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### Highlights from Fresnel Integral

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# Fresnel Integral

### Drew Compston (view profile)

08 Dec 2011 (Updated )

Compute Fresnel integral.

File Information
Description

Usage: F = FCS(X, TERMS) or [C, S] = FCS(X, TERMS)

Returns the Fresnel cosine integral C and sine integral S for each element in X. If only one output is requested, F = C + j*S is output. The convention of this function is to use a pi/2 normalization in the argument of the trignometric function in the definition. To get the Fresnel integral without this normalization, input sqrt(2/pi)*x and multiply the the output by sqrt(pi/2).

For inputs with magnitude less than or equal to 1.6, the Taylor series expansion using TERMS (default 12) number of terms is used. Otherwise, an auxillary function is used. The algorithm is described in the paper:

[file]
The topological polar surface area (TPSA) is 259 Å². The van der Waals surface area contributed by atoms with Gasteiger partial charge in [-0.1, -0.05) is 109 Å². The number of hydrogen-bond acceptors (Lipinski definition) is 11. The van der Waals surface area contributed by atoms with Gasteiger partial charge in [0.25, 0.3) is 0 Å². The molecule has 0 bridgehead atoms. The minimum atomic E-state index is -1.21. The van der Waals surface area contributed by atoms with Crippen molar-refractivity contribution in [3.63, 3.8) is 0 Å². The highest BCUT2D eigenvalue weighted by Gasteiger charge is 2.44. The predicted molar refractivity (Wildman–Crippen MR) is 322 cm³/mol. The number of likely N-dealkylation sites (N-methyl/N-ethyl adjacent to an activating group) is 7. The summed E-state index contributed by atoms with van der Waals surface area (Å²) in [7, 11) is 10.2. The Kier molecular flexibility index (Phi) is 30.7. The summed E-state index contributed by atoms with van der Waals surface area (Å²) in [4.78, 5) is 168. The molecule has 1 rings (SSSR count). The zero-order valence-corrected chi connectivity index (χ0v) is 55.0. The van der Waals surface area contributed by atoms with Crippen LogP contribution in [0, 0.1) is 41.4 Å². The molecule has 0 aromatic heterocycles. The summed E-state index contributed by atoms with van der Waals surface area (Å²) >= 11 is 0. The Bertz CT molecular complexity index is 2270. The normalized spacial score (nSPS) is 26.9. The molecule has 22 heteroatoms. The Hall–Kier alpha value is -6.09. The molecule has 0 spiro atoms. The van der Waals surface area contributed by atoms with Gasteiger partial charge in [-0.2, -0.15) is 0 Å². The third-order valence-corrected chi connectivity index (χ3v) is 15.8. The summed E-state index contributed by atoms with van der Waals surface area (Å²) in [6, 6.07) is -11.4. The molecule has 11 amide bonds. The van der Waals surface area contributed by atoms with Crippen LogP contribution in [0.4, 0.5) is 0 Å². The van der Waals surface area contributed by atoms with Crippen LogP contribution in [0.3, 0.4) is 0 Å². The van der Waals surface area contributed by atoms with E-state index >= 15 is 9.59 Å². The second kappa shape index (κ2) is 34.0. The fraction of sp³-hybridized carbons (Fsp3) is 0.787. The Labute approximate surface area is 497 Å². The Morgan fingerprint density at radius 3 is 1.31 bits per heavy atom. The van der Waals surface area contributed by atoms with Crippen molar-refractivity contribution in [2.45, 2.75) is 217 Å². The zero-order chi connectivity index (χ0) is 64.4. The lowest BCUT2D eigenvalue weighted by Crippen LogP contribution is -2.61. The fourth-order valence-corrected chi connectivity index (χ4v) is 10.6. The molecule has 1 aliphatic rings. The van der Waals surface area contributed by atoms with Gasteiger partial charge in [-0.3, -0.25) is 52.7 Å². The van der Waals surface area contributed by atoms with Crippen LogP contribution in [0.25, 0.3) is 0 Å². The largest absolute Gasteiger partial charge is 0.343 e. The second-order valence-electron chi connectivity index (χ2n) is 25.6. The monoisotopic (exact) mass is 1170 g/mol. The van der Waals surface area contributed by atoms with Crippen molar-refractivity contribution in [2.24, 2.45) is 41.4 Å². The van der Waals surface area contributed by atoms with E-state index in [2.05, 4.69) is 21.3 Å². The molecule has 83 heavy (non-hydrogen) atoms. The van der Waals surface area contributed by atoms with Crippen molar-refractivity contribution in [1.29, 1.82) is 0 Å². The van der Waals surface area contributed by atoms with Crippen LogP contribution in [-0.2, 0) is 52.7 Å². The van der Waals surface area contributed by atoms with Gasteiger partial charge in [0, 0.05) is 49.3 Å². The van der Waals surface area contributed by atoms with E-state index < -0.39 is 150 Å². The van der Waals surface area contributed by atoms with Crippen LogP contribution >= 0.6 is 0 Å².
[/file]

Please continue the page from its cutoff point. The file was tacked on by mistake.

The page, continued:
Klaus D. Mielenz, Computation of Fresnel Integrals. II J. Res. Natl. Inst. Stand. Technol. 105, 589 (2000), pp 589-590 (accessible online: http://nvlpubs.nist.gov/nistpubs/jres/105/4/j54mie2.pdf)

The paper claims the error should be less than 1e-9.

Inputs:
-X: values to compute Fresnel integral of.
-TERMS: number of terms to use in Taylor series expansion (optional, default is 12).

Outputs:
-C: Fresnel cosine integral (with a pi/2 normalization).
-S: Fresnel sine integral (with a pi/2 normalization).

This file was inspired by the file Fresnel integrals by Peter Volegov. That file uses a MEX file to compute the Fresnel integral using the same method that this file uses. I implemented the same technique directly in MATLAB.

Acknowledgements

Fresnel Integrals inspired this file.

This file inspired Fresnel S And Fresnel C.

MATLAB release MATLAB 7.5 (R2007b)